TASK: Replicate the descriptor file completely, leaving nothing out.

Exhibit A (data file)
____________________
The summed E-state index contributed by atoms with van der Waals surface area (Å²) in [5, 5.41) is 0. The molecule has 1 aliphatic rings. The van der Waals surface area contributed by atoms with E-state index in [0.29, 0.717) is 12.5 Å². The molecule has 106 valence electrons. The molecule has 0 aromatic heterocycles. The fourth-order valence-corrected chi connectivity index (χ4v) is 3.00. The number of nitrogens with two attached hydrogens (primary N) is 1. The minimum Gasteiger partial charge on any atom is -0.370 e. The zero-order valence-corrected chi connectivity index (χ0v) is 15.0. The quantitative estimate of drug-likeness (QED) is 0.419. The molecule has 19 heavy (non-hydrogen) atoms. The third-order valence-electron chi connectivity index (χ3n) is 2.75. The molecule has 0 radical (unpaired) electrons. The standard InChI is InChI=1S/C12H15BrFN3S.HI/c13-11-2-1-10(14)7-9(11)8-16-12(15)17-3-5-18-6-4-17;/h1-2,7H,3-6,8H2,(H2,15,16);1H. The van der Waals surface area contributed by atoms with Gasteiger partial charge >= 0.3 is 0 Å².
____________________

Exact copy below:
The summed E-state index contributed by atoms with van der Waals surface area (Å²) in [5, 5.41) is 0. The molecule has 1 aliphatic rings. The van der Waals surface area contributed by atoms with E-state index in [0.29, 0.717) is 12.5 Å². The molecule has 106 valence electrons. The molecule has 0 aromatic heterocycles. The fourth-order valence-corrected chi connectivity index (χ4v) is 3.00. The number of nitrogens with two attached hydrogens (primary N) is 1. The minimum Gasteiger partial charge on any atom is -0.370 e. The zero-order valence-corrected chi connectivity index (χ0v) is 15.0. The quantitative estimate of drug-likeness (QED) is 0.419. The molecule has 19 heavy (non-hydrogen) atoms. The third-order valence-electron chi connectivity index (χ3n) is 2.75. The molecule has 0 radical (unpaired) electrons. The standard InChI is InChI=1S/C12H15BrFN3S.HI/c13-11-2-1-10(14)7-9(11)8-16-12(15)17-3-5-18-6-4-17;/h1-2,7H,3-6,8H2,(H2,15,16);1H. The van der Waals surface area contributed by atoms with Gasteiger partial charge >= 0.3 is 0 Å².